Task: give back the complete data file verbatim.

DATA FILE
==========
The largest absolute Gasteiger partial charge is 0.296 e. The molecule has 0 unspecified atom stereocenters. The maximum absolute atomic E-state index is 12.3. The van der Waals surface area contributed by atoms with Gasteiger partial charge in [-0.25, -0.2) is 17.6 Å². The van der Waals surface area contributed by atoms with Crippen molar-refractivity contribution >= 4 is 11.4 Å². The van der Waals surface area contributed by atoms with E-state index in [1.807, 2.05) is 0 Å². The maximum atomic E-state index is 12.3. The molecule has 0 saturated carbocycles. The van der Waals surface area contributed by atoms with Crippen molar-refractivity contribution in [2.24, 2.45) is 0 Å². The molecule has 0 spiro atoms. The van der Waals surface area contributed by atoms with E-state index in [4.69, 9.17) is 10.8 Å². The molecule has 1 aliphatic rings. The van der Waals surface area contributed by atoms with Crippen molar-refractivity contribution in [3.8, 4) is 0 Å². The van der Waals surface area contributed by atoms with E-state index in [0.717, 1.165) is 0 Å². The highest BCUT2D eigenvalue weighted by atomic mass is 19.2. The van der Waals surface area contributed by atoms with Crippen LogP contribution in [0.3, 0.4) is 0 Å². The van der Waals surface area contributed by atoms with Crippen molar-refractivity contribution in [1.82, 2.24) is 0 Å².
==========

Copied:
The largest absolute Gasteiger partial charge is 0.296 e. The molecule has 0 unspecified atom stereocenters. The maximum absolute atomic E-state index is 12.3. The van der Waals surface area contributed by atoms with Gasteiger partial charge in [-0.25, -0.2) is 17.6 Å². The van der Waals surface area contributed by atoms with Crippen molar-refractivity contribution >= 4 is 11.4 Å². The van der Waals surface area contributed by atoms with E-state index in [1.807, 2.05) is 0 Å². The maximum atomic E-state index is 12.3. The molecule has 0 saturated carbocycles. The van der Waals surface area contributed by atoms with Crippen molar-refractivity contribution in [2.24, 2.45) is 0 Å². The molecule has 0 spiro atoms. The van der Waals surface area contributed by atoms with E-state index in [4.69, 9.17) is 10.8 Å². The molecule has 1 aliphatic rings. The van der Waals surface area contributed by atoms with Crippen molar-refractivity contribution in [3.8, 4) is 0 Å². The van der Waals surface area contributed by atoms with E-state index in [0.717, 1.165) is 0 Å². The highest BCUT2D eigenvalue weighted by atomic mass is 19.2. The van der Waals surface area contributed by atoms with Crippen LogP contribution in [0.3, 0.4) is 0 Å². The van der Waals surface area contributed by atoms with Crippen molar-refractivity contribution in [1.82, 2.24) is 0 Å².